Stars from across the world of entertainment have penned an open letter to world leaders demanding an urgent push for global gender equality.
Oprah Winfrey, Reese Witherspoon, Meryl Streep and Chadwick Boseman have joined forces with British counterparts including Letitia Wright, Michael Sheen and Thandie Newton to back the call which is being led by the ONE campaign.
The letter warns leaders they are being put “on notice” and asks for a commitment to help every girl get an education.
It hits out at inequality between women and men, particularly in the poorest countries of the world.
Amy Poehler, Amy Schumer, Chelsea Clinton and Ryan Reynolds are also among the 140 signatories – as well as Neil Patrick Harris, Natalie Dormer and Robin Wright.
The letter reads: “Dear World Leaders,
“We’re putting you on notice.
“For 130 million girls without an education. For one billion women without access to a bank account. For 39,000 girls who became child brides today. For women everywhere paid less than a man for the same work.
“There is nowhere on earth where women have the same opportunities as men, but the gender gap is wider for women living in poverty.
“Poverty is sexist. And we won’t stand by while the poorest women are overlooked.
This is just *one* of the reasons why weâre fighting for women everywhere.— ONE (@ONECampaign) May 19, 2018
You in? pic.twitter.com/p4d7v7Zw3Y
“You have the power to deliver historic changes for women this year. From the G7 to the G20; from the African Union to your annual budgets; we will push you for commitments and hold you to account for them. And, if you deliver, we will be the first to champion your progress.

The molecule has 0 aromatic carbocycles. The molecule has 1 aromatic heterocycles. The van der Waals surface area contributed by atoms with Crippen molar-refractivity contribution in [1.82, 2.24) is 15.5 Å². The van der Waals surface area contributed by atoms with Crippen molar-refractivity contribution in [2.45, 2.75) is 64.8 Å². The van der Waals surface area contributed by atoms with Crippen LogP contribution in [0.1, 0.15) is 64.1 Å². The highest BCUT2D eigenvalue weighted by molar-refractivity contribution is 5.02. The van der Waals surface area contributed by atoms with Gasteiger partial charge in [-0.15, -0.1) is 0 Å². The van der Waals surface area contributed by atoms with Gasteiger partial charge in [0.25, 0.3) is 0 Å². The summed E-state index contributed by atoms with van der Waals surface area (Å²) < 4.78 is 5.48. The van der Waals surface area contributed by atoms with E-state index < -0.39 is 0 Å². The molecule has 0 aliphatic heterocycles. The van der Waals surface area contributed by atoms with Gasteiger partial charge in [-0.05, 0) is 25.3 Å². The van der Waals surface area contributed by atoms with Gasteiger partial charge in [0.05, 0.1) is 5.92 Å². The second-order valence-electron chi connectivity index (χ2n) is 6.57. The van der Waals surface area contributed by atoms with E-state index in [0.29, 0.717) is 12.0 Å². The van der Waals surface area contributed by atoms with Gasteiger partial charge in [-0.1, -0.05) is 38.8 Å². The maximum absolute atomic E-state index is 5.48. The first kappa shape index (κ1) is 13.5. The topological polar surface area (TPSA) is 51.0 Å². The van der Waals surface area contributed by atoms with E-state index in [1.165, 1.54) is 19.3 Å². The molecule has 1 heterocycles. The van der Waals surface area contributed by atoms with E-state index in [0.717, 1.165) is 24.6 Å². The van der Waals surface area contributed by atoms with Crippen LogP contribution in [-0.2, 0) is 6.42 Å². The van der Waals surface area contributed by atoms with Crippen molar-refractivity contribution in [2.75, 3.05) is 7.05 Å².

“We won’t stop until there is justice for women and girls everywhere. Because none of us are equal until all of us are equal.”
Nashville star Connie Britton is also one of the signatories, and said more is needed to be done to empower those who are overlooked in the wake of the Time’s Up movement.
““We have seen an astounding level of attention paid to the harmful impacts that sexism and systemic gender inequality have on our society,” she said.
“We must do more to lift up and empower those who are most overlooked, so that every girl and woman has access to an education and to the same opportunities as their fellow brothers. This year, it is my hope that all of us, especially our leaders, join in the fight for full equality.”
Romilly Greenhill, UK director of the One Campaign, said: “Girls’ education is essential in the fight to end extreme poverty, and ensuring every girl gets the chance to learn is the key to unlocking their huge potential.
“Until we’re able to break down the barriers holding girls and women back on a global level, extreme poverty and gender inequality will continue to exist.”